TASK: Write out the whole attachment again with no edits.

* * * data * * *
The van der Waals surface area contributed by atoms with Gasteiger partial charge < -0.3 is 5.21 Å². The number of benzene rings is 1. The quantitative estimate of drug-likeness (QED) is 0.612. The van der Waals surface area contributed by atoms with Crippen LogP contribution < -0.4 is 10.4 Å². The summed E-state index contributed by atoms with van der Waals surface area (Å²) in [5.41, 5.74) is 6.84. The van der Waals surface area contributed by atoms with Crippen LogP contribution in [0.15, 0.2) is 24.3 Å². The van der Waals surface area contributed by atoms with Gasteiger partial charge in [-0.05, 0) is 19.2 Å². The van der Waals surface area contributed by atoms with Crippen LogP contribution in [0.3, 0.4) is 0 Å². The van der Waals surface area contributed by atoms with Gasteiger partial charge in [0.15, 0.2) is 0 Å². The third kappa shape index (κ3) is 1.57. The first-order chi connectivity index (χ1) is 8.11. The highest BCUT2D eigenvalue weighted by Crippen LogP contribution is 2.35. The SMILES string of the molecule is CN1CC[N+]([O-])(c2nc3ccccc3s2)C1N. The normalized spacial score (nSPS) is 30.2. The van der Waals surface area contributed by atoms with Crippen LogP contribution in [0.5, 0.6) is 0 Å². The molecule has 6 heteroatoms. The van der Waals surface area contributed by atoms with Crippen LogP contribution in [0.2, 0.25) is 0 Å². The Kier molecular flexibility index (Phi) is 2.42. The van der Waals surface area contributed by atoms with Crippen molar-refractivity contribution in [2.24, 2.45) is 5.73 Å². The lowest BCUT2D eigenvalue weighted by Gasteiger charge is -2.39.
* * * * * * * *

The van der Waals surface area contributed by atoms with Gasteiger partial charge < -0.3 is 5.21 Å². The number of benzene rings is 1. The quantitative estimate of drug-likeness (QED) is 0.612. The van der Waals surface area contributed by atoms with Crippen LogP contribution < -0.4 is 10.4 Å². The summed E-state index contributed by atoms with van der Waals surface area (Å²) in [5.41, 5.74) is 6.84. The van der Waals surface area contributed by atoms with Crippen LogP contribution in [0.15, 0.2) is 24.3 Å². The van der Waals surface area contributed by atoms with Gasteiger partial charge in [-0.05, 0) is 19.2 Å². The van der Waals surface area contributed by atoms with Crippen LogP contribution in [0.3, 0.4) is 0 Å². The van der Waals surface area contributed by atoms with Gasteiger partial charge in [0.15, 0.2) is 0 Å². The third kappa shape index (κ3) is 1.57. The first-order chi connectivity index (χ1) is 8.11. The highest BCUT2D eigenvalue weighted by Crippen LogP contribution is 2.35. The SMILES string of the molecule is CN1CC[N+]([O-])(c2nc3ccccc3s2)C1N. The normalized spacial score (nSPS) is 30.2. The van der Waals surface area contributed by atoms with Crippen LogP contribution in [0.5, 0.6) is 0 Å². The molecule has 6 heteroatoms. The van der Waals surface area contributed by atoms with Crippen LogP contribution in [0.2, 0.25) is 0 Å². The Kier molecular flexibility index (Phi) is 2.42. The van der Waals surface area contributed by atoms with Crippen molar-refractivity contribution in [2.24, 2.45) is 5.73 Å². The lowest BCUT2D eigenvalue weighted by Gasteiger charge is -2.39.